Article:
destructuring could be allowed as a generalization of accessor
requirements; allow binding names to functions with the 'func' keyword in
classes, binding to variables with 'let' in function bodies, etc.  Haven't
really thought this through, may end up being too complicated.)

A couple features of the existing proposal can be removed under this
generalization.  The syntax for calling a method of a property isn't
necessary; instead of x.[lazy].clear, define "func clear##name" inside the
behavior and call it as clearX().  (This also eliminates the need to have
debates over what that syntax should be. :-))  It also lifts the
restriction on 'let' parameters, as these are just another top-level entity
that could be expanded to a set of other entities.  They wouldn't allow
accessors or get/set blocks, however; the purpose of this would not be to
allow computed 'let' properties, it would be to fold in additional
functionality into these declarations.  One could imagine libraries that
allow clients to auto-delegate all method calls in a protocol to a
sub-object, for example:

public behavior let [DelegateCNContactPicker] name: Type = initialValue
      where Type: CNContactPickerDelegate, Self: CNContactPickerDelegate,  {
  public func contactPickerDidCancel(...args) {
name.contactPickerDidCancel(...args) }
  public func contactPicker(...args) { name.contactPicker(...args)
  // Should it include overloads implicitly with ...args?  Or should each
be overridden explicitly?

and then its use:

class MyViewController: CNContactPickerDelegate {
  private let [DelegateCNContactPicker] myObjectThatReallyHandlesIt =
  // No forwarding methods needed, and no need to expose
myObjectThatReallyHandlesIt to the outside world.

I think this mechanism may also be able to subsume default methods on
protocols - instead of using an extension, you could use a behavior with a
protocol constraint.  I haven't really thought through the implications of
this, though, in particular the possibility of protocols with storage.  May
not be possible, in which case we wouldn't want to allow behaviors on

>    - Is the problem being addressed significant enough to warrant a
>    change to Swift?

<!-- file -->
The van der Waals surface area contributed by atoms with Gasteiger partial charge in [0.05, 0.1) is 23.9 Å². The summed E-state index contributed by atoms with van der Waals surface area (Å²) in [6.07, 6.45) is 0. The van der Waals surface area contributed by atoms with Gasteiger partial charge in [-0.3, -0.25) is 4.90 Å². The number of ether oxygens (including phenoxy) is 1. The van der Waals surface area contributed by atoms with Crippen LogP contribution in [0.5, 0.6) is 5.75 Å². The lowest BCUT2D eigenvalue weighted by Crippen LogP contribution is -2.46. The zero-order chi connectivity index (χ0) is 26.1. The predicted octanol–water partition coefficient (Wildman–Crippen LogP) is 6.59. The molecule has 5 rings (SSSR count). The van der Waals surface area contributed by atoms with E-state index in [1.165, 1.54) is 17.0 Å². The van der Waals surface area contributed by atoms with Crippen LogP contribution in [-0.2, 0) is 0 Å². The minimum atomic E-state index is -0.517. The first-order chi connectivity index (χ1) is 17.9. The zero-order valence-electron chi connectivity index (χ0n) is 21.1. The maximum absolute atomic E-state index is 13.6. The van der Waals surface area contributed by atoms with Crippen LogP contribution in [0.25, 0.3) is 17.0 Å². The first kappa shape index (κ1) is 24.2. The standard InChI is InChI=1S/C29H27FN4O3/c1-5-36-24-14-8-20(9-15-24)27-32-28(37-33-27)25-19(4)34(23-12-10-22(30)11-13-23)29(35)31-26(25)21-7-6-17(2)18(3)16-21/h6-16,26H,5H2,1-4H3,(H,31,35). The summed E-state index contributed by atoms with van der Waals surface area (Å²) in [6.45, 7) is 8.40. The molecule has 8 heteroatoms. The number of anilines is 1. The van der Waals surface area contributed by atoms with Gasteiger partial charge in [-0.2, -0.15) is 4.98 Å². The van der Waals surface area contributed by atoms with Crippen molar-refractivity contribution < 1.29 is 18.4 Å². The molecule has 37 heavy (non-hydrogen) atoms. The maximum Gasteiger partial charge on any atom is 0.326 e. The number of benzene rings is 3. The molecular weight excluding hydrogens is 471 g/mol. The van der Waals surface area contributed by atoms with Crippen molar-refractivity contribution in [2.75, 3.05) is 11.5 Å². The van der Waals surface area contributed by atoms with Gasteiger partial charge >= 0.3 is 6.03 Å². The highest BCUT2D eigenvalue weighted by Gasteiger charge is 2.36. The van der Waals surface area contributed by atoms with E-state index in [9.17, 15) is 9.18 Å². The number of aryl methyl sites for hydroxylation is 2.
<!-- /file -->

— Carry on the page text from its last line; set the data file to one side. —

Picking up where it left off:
> Yes.  There are a number of use-cases here, and it generalizes several
special-case features that are currently baked into the compiler.

>    - Does this proposal fit well with the feel and direction of Swift?
> I think so, but I'll let people with a better sense of the feel and
direction of Swift make that decision.

>    - If you have used other languages or libraries with a similar
>    feature, how do you feel that this proposal compares to those?
> It reminds me a lot of Lisp macros, and in particular the ability to
define many entities at once or intercept the definition of those entities
(used to good effect in CLOS).  This is one of the best features of Lisp;
it lets you eliminate much of the boilerplate that shows up in
production-quality libraries for Java, C#, C++, etc.

Behaviors let you side-step many of the hygiene/gensym issues of Lisp
because they can't appear in unrestricted contexts the way Lisp macros
can.  Even generalized to allow function & class bodies, the set of symbols
that may be visible inside the behavior body is limited to keywords &
argument lists in the language definition itself; you don't need to build a
whole symbol table to see which symbols are visible inside the behavior,
and you don't need to worry about inserting arbitrary blocks of code into
arbitrary insertion points.  This limits the flexibility of behaviors a bit
(eg. you could never do something like loop or destructuring-bind as a
behavior), but it still seems like they cover a lot of the most annoying
boilerplate cases.

It's also somewhat similar to aspect-oriented programming, and to Python
decorators.  Seems to be both more and less powerful than these - more
powerful in that you can define multiple get/set/accessors at once and
scope any code required by them, and less powerful because as it currently
stands you can't intercept functions.

>    - How much effort did you put into your review? A glance, a quick
>    reading, or an in-depth study?
Read through the proposal fully, skimmed some of the responses, wrote up a
lot of examples.